Autoregulation of the human splice factor kinase CLK1 through exon skipping and intron retention
Gene 670: 46–54 (2018) -
Authors: Simon Uzor, Panagiota Zorzou, Elizabeth Bowler, Sean Porazinski, Ian Wilson, Michael Ladomery
Alternative splicing is a key process required for the regulation of gene expression in normal development and physiology. It is regulated by splice factors whose activities are in turn regulated by splice factor kinases and phosphatases. The CDC-like protein kinases are a widespread family of splice factor kinases involved in normal physiology and in several diseases including cancer. In humans they include the CLK1, CLK2, CLK3 and CLK4 genes. The expression of CLK1 is regulated through alternative splicing producing both full-length catalytically active and truncated catalytically inactive isoforms, CLKT1 (arising from exon 4 skipping) and CLKT2 (arising from intron 4 retention). We examined CLK1 alternative splicing in a range of cancer cell lines, and report widespread and highly variable rates of exon 4 skipping and intron 4 retention. We also examined the effect of severe environmental stress including heat shock, osmotic shock, and exposure to the alkaloid drug harmine on CLK1 alternative splicing in DU145 prostate cancer cells. All treatments rapidly eliminated exon 4 skipping and intron 4 retention, shifting the balance towards full-length CLK1 expression. We also found that the inhibition of CLK1 with the benzothiazole TG003 also eliminated exon 4 skipping and intron 4 retention suggesting an autoregulatory mechanism. CLK1 inhibition with TG003 also resulted in modified alternative splicing of five cancer-associated genes.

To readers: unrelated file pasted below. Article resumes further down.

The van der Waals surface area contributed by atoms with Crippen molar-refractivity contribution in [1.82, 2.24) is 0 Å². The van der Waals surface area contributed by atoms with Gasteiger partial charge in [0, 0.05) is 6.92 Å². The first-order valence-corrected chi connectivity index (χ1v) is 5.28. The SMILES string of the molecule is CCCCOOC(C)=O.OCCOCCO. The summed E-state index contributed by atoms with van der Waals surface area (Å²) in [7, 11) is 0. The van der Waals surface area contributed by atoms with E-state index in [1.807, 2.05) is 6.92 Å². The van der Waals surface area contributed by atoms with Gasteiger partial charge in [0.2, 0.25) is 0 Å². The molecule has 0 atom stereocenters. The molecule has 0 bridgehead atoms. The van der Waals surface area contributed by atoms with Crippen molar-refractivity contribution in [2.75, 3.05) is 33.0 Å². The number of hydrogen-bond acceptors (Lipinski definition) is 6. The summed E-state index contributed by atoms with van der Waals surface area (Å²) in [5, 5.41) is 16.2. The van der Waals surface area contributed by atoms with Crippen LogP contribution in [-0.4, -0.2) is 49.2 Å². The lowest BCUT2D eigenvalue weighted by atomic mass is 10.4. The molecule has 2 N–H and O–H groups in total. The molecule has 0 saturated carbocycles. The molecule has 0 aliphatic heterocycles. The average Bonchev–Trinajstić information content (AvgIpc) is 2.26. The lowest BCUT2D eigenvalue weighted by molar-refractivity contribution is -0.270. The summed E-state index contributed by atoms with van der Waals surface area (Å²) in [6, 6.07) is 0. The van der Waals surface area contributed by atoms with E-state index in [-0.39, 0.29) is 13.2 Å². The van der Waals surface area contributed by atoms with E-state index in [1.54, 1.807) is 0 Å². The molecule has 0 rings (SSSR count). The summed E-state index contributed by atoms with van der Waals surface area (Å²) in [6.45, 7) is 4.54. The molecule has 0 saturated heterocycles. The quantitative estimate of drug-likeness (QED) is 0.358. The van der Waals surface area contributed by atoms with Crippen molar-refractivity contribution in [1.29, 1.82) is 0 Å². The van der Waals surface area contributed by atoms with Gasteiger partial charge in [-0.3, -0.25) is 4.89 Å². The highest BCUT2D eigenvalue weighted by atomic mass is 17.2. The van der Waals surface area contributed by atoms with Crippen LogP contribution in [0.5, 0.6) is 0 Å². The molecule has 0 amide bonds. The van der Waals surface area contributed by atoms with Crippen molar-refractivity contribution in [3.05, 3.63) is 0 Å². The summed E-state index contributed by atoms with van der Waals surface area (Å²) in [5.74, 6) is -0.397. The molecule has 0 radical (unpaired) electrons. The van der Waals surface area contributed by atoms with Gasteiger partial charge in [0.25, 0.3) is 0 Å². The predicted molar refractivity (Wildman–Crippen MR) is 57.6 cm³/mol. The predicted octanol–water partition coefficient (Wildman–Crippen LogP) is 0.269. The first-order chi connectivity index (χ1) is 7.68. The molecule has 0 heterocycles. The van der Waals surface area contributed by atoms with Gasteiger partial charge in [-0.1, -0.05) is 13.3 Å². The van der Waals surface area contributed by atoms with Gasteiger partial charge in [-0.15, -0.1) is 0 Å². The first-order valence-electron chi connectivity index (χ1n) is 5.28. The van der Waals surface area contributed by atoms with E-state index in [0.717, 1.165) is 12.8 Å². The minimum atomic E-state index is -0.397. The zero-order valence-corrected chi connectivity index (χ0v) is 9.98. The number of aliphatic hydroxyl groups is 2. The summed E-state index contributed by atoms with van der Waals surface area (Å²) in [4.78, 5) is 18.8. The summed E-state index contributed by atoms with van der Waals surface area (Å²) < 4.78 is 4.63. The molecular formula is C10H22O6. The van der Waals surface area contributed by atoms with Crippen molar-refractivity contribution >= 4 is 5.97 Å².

Keywords: CDC-like protein kinases,CLK1,alternative splicing,cassette exons,intron retention,detained introns,CLK1 inhibitor TG003,harmine